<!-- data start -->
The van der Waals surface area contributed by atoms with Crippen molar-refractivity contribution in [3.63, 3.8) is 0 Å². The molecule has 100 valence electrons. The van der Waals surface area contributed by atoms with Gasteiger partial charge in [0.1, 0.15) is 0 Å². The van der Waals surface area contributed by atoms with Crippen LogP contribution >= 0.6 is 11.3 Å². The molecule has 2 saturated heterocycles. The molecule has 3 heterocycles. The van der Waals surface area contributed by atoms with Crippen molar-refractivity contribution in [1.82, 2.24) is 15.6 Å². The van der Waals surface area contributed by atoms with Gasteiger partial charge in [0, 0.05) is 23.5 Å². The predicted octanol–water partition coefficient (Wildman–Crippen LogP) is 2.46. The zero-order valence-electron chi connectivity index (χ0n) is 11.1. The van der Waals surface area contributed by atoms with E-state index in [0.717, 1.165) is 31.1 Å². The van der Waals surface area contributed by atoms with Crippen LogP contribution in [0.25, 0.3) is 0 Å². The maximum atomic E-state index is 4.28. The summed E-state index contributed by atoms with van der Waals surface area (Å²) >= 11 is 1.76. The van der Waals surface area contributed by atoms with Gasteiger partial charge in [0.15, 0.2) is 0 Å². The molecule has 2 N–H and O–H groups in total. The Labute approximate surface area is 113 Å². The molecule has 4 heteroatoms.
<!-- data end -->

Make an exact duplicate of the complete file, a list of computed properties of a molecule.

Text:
The van der Waals surface area contributed by atoms with Crippen molar-refractivity contribution in [3.63, 3.8) is 0 Å². The molecule has 100 valence electrons. The van der Waals surface area contributed by atoms with Gasteiger partial charge in [0.1, 0.15) is 0 Å². The van der Waals surface area contributed by atoms with Crippen LogP contribution >= 0.6 is 11.3 Å². The molecule has 2 saturated heterocycles. The molecule has 3 heterocycles. The van der Waals surface area contributed by atoms with Crippen molar-refractivity contribution in [1.82, 2.24) is 15.6 Å². The van der Waals surface area contributed by atoms with Gasteiger partial charge in [0, 0.05) is 23.5 Å². The predicted octanol–water partition coefficient (Wildman–Crippen LogP) is 2.46. The zero-order valence-electron chi connectivity index (χ0n) is 11.1. The van der Waals surface area contributed by atoms with E-state index in [0.717, 1.165) is 31.1 Å². The van der Waals surface area contributed by atoms with Crippen LogP contribution in [0.25, 0.3) is 0 Å². The maximum atomic E-state index is 4.28. The summed E-state index contributed by atoms with van der Waals surface area (Å²) >= 11 is 1.76. The van der Waals surface area contributed by atoms with Gasteiger partial charge in [0.15, 0.2) is 0 Å². The molecule has 2 N–H and O–H groups in total. The Labute approximate surface area is 113 Å². The molecule has 4 heteroatoms.